During the holiday season, when many shoppers will be looking for the perfect gift at a great price, the Consumer Protection Office is reminding consumers to take precautions and be aware of their rights and obligations when making holiday purchases.
Always ask retailers about their return policies before making purchases. All sales should be considered final unless a store’s refund and exchange policy says otherwise. Many stores will refund or exchange gifts, but they are not obligated to do so and there is no prohibition against stores charging a restocking fee.
Under Manitoba law, sellers cannot charge activation, transaction or maintenance fees for gift cards, except for a maximum monthly dormancy fee of $2.50 for cards issued by multiple affiliated sellers such as shopping malls. Expiry dates are not allowed except if the card is issued or sold for specific goods or services (such as a manicure) or if nothing of value is exchanged for the card at the time of issue (such as cards issued for promotional or charitable purposes, or as part of a reward or loyalty program).
Retailers in Manitoba are responsible for warranty claims even if the item includes instructions to return goods to the manufacturer for repair or replacement. Under the Consumer Protection Act, merchants have the choice of repairing or replacing goods, or refunding money if the item purchased is faulty. Before purchasing an extended warranty, always ask the retailer for details of the manufacturer’s warranty that comes with the product.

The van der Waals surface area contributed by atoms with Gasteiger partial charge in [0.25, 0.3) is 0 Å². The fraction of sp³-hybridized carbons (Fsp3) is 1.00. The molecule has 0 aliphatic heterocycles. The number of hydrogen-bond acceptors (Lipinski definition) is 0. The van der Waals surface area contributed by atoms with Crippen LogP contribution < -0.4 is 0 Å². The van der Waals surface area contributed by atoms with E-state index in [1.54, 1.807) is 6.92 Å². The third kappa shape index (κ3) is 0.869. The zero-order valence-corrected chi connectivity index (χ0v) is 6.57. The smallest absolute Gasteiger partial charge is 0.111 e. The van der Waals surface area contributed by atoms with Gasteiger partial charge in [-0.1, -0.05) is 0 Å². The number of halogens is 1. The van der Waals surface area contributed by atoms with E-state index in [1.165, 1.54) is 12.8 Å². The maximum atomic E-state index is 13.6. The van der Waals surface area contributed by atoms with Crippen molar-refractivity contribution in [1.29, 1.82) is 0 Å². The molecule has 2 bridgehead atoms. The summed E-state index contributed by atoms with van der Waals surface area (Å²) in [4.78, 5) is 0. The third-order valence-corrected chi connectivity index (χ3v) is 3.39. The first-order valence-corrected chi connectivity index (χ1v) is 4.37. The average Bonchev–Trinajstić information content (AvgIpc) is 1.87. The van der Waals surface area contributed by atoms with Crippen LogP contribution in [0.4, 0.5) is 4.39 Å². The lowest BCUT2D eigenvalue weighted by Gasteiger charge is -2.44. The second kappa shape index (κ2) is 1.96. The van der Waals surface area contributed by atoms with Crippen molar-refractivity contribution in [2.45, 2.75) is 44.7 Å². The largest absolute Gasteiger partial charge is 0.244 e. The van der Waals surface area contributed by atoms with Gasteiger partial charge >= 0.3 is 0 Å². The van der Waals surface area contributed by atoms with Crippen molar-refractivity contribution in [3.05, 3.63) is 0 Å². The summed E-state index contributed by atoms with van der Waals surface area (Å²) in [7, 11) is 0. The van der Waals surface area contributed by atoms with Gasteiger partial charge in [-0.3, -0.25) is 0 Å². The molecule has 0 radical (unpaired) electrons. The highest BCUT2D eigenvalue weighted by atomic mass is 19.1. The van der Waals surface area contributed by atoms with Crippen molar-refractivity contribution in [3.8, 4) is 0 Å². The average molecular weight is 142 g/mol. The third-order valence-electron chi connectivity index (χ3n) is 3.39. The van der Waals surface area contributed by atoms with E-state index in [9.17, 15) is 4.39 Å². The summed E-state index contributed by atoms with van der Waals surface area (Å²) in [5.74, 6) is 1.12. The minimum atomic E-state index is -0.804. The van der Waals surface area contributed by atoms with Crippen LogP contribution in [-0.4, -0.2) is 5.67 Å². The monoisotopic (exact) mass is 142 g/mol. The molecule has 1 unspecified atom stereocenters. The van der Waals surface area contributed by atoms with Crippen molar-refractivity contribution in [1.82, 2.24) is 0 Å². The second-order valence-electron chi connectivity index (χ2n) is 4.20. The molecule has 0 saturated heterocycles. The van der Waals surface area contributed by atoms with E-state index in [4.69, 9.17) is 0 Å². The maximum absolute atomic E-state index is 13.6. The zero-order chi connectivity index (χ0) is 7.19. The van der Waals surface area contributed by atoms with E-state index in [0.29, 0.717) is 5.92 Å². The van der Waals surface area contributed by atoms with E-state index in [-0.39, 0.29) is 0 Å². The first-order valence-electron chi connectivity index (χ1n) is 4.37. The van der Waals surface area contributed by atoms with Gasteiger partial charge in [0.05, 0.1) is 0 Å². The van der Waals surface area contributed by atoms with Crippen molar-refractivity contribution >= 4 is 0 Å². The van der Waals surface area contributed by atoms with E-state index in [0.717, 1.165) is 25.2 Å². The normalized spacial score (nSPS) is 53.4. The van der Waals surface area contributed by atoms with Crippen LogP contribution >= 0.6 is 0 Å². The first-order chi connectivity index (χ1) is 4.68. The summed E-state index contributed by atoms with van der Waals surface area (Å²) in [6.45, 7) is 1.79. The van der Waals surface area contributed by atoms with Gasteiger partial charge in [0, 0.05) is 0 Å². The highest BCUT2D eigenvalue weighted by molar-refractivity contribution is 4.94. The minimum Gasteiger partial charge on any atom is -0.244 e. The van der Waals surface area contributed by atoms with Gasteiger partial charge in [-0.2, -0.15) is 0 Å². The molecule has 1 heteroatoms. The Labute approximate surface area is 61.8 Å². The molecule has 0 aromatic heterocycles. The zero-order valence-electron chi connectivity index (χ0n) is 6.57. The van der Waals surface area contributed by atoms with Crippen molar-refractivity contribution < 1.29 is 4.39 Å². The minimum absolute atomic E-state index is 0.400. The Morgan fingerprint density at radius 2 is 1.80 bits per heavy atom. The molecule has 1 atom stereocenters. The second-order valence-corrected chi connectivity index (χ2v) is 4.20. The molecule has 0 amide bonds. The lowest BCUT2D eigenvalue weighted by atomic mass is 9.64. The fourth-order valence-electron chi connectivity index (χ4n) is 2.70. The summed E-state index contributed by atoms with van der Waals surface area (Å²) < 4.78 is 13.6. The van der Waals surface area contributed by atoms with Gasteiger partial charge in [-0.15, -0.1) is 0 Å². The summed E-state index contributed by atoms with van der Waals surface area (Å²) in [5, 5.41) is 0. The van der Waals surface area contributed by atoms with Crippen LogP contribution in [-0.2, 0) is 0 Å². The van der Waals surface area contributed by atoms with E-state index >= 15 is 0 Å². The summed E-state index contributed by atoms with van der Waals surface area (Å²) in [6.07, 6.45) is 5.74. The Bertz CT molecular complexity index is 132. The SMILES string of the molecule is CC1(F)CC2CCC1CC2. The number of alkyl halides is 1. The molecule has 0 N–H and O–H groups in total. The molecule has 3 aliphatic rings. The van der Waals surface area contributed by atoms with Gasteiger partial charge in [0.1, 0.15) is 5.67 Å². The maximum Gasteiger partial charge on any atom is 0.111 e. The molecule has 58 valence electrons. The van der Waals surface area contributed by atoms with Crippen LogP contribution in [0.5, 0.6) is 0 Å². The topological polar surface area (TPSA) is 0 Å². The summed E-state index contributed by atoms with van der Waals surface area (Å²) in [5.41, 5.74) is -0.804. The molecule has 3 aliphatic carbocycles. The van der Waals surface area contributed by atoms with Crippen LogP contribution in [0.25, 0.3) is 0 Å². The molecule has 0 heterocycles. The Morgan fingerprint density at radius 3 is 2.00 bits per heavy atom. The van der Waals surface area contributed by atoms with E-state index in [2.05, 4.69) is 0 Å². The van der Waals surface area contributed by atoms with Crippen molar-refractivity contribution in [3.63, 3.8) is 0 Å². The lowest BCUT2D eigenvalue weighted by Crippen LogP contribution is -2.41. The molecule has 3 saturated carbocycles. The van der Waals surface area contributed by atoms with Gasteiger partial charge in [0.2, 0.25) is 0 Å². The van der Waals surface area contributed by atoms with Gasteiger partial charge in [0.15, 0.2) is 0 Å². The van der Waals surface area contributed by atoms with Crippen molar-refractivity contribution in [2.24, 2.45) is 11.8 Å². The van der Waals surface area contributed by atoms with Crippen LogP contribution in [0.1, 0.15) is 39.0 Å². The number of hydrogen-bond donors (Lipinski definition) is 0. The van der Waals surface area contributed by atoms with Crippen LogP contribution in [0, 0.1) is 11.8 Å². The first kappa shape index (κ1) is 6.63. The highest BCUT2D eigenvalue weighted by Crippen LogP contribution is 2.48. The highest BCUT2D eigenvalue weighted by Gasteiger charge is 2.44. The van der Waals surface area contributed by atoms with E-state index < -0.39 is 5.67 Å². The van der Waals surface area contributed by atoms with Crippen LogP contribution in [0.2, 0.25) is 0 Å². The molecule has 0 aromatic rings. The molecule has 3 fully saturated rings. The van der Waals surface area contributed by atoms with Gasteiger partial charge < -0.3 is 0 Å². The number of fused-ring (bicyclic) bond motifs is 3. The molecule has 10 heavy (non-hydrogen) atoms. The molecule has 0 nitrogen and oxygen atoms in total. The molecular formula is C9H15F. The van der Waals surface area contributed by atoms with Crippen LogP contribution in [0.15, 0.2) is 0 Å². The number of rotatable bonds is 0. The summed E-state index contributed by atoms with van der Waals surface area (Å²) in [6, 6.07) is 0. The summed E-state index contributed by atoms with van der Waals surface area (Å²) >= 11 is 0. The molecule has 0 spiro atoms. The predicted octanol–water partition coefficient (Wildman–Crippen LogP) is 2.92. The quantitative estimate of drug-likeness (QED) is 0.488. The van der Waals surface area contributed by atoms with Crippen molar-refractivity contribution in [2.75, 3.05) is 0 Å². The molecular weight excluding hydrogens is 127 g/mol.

Care and caution are recommended when making purchases online. Before providing a credit card number or other financial information, make sure the merchant has a secure transaction system. Most browsers indicate when you are using a secure Internet link. Look for one or both of these clues:
• An icon, often a lock, at the bottom of the screen, which should be in the locked position.
• A website address beginning with https:// (The ‘s’ indicates the site is secure)
Consumers should also research the online seller by contacting organizations such as the Better Business Bureau and the Canadian Anti-Fraud Centre, and by entering the company’s name, along with the word “fraud” into an Internet search engine to see if other online shoppers have had problems. For information about how the Consumer Protection Act protects online shoppers, contact the Consumer Protection Office.
Anyone who solicits a consumer directly for sales by phone, at their door or at a home party must be licensed as a direct seller through the Consumer Protection Office. Ask to see their license or contact the Consumer Protection Office.
For questions about holiday shopping or to find out about your rights and responsibilities, contact the Consumer Protection Office at 204-945-3800, 1-800-782-0067 (toll-free) or visit the website at www.gov.mb.ca/cca/cpo.
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